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Opinion >  Column

The Slice: Ah, sweet mystery of life

The Slice asked readers if they thought the young Bing Crosby ever rode his bike on their street.

Retired airline pilot Kevin Martin answered via email.

“Having grown up less than a block from Bing’s childhood home on Sharp Avenue, I’m certain he must have ridden his bike on my street.”

He continued.

“However, my claim to fame is that on a warm summer evening in about 1950, my friend Bobby, who lived in the Crosby home at that time, and I learned the facts of life on Bing’s front porch, but not from Bing. An older boy from the neighborhood explained things to us and I didn’t believe a word he said. Turns out he had everything pretty much right.”

Martin would have been about 6. “I can still clearly see us sitting on that porch that warm evening. I drive by that house fairly often and sometimes remember it. Funny how momentous life events stick with us.”

Tim Wink knows the young Bing didn’t ride his bike on Wink’s street. His part of town was still woods back then.

But when Wink is at the 100-year-old Downriver Golf Course, he thinks about Bing having caddied at the then-new course.

And I heard from my friend John Kafentzis, who teaches at Gonzaga University.

“My street didn’t exist when Bing was alive, but I often imagine him wandering the halls of the older buildings at Gonzaga, in sepia tone of course.”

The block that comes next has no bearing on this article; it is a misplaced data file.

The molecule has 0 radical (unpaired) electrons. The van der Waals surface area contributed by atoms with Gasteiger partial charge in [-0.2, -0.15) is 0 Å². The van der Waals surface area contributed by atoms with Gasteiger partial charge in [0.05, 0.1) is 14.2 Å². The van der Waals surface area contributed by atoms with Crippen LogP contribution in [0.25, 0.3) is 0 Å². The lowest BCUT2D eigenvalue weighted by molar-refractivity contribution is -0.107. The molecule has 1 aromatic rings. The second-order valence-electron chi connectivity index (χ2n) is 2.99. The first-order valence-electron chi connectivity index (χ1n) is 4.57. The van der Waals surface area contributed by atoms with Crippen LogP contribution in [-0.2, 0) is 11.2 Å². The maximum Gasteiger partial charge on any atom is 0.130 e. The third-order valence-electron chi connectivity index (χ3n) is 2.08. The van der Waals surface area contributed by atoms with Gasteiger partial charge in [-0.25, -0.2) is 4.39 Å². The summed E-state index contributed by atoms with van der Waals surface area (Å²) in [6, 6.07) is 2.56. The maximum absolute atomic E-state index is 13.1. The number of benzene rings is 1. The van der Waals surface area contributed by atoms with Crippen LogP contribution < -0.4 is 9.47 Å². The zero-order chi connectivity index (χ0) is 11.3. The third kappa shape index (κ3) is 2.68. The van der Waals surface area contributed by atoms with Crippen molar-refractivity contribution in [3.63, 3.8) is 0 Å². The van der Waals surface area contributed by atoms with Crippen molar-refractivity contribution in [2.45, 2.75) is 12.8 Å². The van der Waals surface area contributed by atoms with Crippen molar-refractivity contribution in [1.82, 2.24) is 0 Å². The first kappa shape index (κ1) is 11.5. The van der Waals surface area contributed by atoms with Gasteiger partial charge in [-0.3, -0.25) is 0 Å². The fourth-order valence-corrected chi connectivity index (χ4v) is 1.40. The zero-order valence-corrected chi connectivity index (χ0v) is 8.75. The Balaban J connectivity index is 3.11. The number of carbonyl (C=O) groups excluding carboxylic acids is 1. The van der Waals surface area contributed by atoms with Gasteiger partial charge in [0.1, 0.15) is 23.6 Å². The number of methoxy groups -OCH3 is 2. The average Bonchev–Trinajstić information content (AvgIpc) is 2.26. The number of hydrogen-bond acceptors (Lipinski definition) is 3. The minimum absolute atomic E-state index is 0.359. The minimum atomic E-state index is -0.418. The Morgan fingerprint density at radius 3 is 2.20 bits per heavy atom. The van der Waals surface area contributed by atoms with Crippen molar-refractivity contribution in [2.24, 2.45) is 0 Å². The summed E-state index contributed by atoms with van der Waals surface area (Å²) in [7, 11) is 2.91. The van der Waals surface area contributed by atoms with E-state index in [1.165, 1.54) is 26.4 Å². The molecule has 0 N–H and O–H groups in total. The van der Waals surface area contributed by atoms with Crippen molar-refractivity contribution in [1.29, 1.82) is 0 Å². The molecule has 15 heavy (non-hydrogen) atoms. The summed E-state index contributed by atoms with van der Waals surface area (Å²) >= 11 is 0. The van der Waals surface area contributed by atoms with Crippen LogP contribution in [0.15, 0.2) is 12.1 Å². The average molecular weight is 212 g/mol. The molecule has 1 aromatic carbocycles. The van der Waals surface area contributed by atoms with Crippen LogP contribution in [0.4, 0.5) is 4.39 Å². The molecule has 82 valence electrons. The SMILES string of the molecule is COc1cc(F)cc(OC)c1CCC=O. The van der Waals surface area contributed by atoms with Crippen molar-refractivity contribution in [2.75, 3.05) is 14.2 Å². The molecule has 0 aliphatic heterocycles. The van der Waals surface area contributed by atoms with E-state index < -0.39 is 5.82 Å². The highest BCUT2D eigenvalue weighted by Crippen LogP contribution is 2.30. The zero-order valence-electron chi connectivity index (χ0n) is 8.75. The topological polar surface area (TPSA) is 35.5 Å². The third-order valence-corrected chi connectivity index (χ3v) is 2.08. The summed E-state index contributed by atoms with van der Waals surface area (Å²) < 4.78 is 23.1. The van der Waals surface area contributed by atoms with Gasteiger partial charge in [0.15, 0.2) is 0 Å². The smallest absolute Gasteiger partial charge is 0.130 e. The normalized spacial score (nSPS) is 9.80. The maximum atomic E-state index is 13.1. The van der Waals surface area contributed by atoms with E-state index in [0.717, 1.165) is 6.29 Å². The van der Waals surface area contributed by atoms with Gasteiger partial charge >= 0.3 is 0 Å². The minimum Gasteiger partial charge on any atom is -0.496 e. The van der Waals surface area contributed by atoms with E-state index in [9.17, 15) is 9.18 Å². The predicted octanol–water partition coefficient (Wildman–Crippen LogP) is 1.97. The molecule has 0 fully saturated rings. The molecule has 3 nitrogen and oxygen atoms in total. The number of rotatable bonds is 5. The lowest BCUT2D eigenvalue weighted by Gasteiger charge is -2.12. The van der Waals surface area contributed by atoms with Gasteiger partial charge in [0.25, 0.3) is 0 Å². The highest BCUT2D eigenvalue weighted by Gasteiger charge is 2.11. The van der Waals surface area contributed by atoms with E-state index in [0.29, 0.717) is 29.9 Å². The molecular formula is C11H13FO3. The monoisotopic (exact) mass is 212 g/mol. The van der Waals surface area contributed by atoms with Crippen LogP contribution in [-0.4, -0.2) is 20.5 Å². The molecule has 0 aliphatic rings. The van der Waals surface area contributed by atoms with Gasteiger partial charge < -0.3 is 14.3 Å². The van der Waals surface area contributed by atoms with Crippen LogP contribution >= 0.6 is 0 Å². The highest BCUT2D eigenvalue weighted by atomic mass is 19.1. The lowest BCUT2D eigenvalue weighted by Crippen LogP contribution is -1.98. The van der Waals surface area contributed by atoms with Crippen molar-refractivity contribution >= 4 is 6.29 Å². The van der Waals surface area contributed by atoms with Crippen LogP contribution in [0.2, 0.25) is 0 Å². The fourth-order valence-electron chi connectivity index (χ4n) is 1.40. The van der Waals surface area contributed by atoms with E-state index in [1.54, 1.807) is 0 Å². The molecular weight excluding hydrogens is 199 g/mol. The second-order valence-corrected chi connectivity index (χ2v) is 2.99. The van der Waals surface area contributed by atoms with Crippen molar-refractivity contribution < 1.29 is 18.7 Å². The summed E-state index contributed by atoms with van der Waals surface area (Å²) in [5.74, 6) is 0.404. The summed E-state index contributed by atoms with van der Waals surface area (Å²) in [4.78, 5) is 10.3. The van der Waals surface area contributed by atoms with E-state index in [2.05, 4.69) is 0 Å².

Today’s unexpected delight of being a grandparent: “One of the most endearing things is the names our grandchildren called us,” wrote Laurie Newell. “The oldest boy (who has just turned 5) used to call both of us ‘gomma’ at first. In a while he added ‘gompa’ to his vocabulary, but on any given day we’d both be called the same thing. Whenever anyone politely corrected him, he’d just say the same name louder. It became a guessing game as to which of the two of us he really wanted.”

Slice answers: Dave Hutton said the song title that sums up his approach to yard work is “Let it Be.”

And in the matter of Spokane being a perfect test market for what product, The Slice heard from Carrie O’Shaughnessy. “I read the Slice question to my husband. Without much thought, he declared, ‘Shock absorbers!’ I completely agree.”

Today’s Slice question: In the Spokane area, how often is a vintage pickup truck mentioned as a specific bequest in someone’s will?

Write The Slice at P. O. Box 2160, Spokane, WA 99210; call (509) 459-5470; email pault@spokesman.com. Thanks to Colville reader Gordy Johnson for calling my attention to the Geezers of Fury bicycle club in Western Washington.

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